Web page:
Patient education for phosphorus management in chronic kidney disease
Harold Simmons Center for Kidney Disease Research and Epidemiology, Division of Nephrology and Hypertension, University of California Irvine’s School of Medicine, Irvine, CA, USA
Objectives: This review explores the challenges and solutions in educating patients with chronic kidney disease (CKD) to lower serum phosphorus while avoiding protein insufficiency and hypercalcemia.
Methods: A literature search including terms “hyperphosphatemia,” “patient education,” “food fatigue,” “hypercalcemia,” and “phosphorus–protein ratio” was undertaken using PubMed.
Results: Hyperphosphatemia is a strong predictor of mortality in advanced CKD and is remediated via diet, phosphorus binders, and dialysis. Dietary counseling should encourage the consumption of foods with the least amount of inorganic or absorbable phosphorus, low phosphorus-to-protein ratios, and adequate protein content, and discourage excessive calcium intake in high-risk patients. Emerging educational initiatives include food labeling using a “traffic light” scheme, motivational interviewing techniques, and the Phosphate Education Program – whereby patients no longer have to memorize the phosphorus content of each individual food component, but only a “phosphorus unit” value for a limited number of food groups. Phosphorus binders are associated with a clear survival advantage in CKD patients, overcome the limitations associated with dietary phosphorus restriction, and permit a more flexible approach to achieving normalization of phosphorus levels.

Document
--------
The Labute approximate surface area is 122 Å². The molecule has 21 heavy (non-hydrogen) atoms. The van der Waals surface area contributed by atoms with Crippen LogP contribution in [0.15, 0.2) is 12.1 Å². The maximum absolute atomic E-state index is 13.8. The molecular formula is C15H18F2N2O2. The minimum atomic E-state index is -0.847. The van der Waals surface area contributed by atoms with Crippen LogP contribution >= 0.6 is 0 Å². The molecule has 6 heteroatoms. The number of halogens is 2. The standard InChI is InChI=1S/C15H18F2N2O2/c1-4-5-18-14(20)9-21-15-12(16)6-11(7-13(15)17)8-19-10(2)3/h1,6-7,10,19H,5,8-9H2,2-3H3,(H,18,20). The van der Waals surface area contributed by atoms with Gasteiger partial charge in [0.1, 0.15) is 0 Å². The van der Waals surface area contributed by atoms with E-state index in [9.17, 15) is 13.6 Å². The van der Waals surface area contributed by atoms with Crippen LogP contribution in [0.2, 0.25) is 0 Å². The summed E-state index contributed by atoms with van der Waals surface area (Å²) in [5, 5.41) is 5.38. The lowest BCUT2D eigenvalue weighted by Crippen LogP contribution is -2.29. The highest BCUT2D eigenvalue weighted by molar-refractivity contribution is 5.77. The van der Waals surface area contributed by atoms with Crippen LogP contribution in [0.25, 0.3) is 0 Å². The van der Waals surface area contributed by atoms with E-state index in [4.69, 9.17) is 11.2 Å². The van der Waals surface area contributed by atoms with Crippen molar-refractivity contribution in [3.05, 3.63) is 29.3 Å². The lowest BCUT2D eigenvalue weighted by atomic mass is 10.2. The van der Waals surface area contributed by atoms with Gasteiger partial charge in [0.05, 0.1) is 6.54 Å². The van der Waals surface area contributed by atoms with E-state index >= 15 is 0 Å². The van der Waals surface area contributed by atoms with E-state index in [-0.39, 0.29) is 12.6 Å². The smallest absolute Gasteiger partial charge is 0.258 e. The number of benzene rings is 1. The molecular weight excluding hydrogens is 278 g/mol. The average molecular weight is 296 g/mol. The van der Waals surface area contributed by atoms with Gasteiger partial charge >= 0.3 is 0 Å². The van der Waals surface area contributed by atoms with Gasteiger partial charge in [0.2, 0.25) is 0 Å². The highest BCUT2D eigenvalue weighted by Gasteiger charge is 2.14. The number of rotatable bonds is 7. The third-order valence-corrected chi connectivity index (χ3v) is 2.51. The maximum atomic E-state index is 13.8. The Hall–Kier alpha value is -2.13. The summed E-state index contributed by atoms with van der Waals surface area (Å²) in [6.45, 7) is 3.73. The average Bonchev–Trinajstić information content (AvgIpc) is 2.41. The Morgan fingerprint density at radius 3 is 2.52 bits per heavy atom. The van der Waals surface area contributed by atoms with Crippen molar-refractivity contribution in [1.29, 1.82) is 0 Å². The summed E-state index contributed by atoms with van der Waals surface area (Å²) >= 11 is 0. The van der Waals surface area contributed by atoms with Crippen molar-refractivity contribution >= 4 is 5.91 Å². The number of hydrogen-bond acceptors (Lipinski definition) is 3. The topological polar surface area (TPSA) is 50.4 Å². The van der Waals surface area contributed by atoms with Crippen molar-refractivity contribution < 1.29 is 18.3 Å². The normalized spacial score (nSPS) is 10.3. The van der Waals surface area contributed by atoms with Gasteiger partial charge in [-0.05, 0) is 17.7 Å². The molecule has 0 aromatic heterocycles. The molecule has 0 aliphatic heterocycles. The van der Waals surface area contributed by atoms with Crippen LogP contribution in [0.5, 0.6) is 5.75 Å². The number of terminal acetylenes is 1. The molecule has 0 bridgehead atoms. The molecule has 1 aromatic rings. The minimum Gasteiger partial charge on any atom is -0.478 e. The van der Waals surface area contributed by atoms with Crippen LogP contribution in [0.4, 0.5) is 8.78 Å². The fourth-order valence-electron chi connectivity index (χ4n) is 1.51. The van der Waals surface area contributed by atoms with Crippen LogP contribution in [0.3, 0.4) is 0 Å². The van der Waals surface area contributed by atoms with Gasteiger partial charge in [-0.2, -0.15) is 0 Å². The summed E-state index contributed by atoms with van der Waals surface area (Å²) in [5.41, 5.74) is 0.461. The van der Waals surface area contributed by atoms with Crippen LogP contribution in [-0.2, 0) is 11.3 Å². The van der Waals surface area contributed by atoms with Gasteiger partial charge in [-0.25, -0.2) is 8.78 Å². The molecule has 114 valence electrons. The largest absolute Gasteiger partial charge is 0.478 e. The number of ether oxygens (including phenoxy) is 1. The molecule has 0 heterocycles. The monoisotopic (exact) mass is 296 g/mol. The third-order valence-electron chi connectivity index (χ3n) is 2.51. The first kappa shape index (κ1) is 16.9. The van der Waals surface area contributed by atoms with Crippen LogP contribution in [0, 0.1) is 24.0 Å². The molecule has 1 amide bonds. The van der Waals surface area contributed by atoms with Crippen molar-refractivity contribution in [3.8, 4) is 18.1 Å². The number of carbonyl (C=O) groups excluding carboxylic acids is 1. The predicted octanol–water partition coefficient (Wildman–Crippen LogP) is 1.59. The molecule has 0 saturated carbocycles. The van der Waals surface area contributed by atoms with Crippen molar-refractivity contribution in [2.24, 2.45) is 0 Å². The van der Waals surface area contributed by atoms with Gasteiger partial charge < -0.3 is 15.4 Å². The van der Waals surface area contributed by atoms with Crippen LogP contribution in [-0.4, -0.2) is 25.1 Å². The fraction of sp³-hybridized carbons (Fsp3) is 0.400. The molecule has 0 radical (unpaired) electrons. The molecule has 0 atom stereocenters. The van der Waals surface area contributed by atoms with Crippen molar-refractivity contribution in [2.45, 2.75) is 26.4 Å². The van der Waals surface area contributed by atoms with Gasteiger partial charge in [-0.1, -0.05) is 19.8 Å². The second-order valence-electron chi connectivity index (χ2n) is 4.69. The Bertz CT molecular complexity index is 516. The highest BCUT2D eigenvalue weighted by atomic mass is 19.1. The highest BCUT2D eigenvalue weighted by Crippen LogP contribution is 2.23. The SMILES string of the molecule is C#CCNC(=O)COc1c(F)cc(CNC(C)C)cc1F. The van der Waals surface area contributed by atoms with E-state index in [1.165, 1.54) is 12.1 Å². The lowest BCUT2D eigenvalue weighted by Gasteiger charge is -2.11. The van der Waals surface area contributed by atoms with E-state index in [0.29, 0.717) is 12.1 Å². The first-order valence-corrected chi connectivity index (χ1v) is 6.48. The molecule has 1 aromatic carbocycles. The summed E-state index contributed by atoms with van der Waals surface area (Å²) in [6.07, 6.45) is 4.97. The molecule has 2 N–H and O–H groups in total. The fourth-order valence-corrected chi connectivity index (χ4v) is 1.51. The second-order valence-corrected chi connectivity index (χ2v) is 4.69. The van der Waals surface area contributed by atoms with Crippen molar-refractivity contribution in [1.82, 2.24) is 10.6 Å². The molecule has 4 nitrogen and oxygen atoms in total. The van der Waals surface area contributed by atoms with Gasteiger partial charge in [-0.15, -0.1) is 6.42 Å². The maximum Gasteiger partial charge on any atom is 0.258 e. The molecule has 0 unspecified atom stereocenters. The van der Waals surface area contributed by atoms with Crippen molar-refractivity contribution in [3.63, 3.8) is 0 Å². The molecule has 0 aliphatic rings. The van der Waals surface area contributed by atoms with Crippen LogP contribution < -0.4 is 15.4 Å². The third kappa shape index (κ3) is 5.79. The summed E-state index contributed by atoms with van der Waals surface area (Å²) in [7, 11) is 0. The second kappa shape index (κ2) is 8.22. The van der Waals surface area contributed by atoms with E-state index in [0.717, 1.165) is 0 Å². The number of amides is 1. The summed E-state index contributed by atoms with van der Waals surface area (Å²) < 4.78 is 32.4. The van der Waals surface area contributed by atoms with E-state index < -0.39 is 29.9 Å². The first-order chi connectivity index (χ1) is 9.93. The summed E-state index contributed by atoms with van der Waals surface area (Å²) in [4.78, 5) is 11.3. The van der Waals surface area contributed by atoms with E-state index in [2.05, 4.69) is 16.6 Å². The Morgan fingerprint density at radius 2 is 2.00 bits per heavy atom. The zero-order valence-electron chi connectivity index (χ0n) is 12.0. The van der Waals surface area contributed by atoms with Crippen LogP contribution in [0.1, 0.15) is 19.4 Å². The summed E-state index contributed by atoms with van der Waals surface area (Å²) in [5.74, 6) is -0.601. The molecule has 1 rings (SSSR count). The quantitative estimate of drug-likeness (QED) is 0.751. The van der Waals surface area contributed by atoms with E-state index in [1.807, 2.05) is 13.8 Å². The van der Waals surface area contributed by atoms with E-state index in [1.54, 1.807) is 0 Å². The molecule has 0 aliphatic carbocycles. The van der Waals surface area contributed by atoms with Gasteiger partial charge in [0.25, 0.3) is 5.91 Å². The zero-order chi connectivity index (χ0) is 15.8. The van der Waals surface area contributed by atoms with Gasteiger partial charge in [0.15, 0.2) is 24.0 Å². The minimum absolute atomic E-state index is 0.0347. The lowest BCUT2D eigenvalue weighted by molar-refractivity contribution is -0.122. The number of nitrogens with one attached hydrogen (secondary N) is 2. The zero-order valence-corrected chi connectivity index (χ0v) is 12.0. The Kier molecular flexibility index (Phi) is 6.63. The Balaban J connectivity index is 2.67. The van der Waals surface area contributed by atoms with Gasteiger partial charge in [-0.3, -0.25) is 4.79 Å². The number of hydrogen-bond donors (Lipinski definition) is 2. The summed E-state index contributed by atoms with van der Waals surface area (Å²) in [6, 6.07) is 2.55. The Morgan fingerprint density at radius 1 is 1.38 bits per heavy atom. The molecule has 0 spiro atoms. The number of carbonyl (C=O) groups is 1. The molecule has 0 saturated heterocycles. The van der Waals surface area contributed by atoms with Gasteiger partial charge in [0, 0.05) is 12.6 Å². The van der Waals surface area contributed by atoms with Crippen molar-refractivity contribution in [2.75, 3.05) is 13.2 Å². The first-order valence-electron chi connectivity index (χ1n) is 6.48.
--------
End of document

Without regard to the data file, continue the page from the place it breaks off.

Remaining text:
Conclusion: Patient education on phosphorus and calcium management can improve concordance and adherence and empower patients to collaborate actively for optimal control of mineral metabolism.
Keywords: hyperphosphatemia, renal diet, phosphorus binders, educational programs, food fatigue, concordance